ARCHIVED: What are System V Unix and SVR4?

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Unix was born at AT&T's Bell Laboratories in the late 1960s. Development continued largely in house until the middle 1970s with the release of Version 6. At this time, AT&T was prevented by statute from developing Unix commercially, but instead licensed the code to other organizations and corporations. In the mid-1980s, AT&T did enter the commercial market and the ultimate result of this effort was System V, a more or less direct descendent of Version 7.

Compared to the other major Unix flavor, BSD, System V was more conservative and focused on open standards. It was favored by commercial enterprises, which contrasted with BSD's strength in the academic arena. However, in 1987, AT&T worked with Sun Microsystems to produce System V, revision 4 (SVR4), which incorporated elements of BSD and SunOS into System V. Most commercial Unix implementations are based on the SVR4 model, and it has also influenced Linux.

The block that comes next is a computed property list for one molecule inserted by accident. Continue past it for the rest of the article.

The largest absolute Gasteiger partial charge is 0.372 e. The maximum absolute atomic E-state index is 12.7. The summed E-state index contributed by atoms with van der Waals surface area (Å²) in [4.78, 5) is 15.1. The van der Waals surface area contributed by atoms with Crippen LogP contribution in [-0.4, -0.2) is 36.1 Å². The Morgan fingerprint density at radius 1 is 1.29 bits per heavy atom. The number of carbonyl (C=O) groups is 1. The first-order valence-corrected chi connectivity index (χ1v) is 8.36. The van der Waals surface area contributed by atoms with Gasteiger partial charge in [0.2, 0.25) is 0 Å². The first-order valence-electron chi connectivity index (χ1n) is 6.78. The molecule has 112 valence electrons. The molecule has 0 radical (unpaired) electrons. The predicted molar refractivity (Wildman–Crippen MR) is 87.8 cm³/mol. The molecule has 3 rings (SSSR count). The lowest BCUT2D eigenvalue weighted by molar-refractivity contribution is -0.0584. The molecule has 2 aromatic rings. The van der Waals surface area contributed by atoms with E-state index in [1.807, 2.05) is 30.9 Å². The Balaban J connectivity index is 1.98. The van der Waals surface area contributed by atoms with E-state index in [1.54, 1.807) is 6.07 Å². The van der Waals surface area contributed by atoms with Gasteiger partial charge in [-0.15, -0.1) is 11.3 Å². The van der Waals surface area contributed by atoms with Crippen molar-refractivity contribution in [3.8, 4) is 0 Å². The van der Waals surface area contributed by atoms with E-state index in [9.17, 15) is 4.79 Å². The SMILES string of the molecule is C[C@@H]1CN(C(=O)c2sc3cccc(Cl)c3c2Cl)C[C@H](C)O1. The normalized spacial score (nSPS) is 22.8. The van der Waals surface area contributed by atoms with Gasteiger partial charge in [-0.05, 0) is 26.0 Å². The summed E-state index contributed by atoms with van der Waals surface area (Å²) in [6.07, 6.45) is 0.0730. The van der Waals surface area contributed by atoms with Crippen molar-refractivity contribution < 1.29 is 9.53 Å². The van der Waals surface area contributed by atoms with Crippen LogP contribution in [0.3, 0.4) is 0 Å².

AT&T ceased development of System V when it sold its Unix holdings to Novell in 1993. Novell delivered control of the UNIX name to X/Open (now the Open Group) and after briefly marketing it as UnixWare, sold the rest of its System V interests to SCO.

At Indiana University, for personal or departmental Linux or Unix systems support, see Get help for Linux or Unix at IU.

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Last modified on 2018-01-18 12:25:30.

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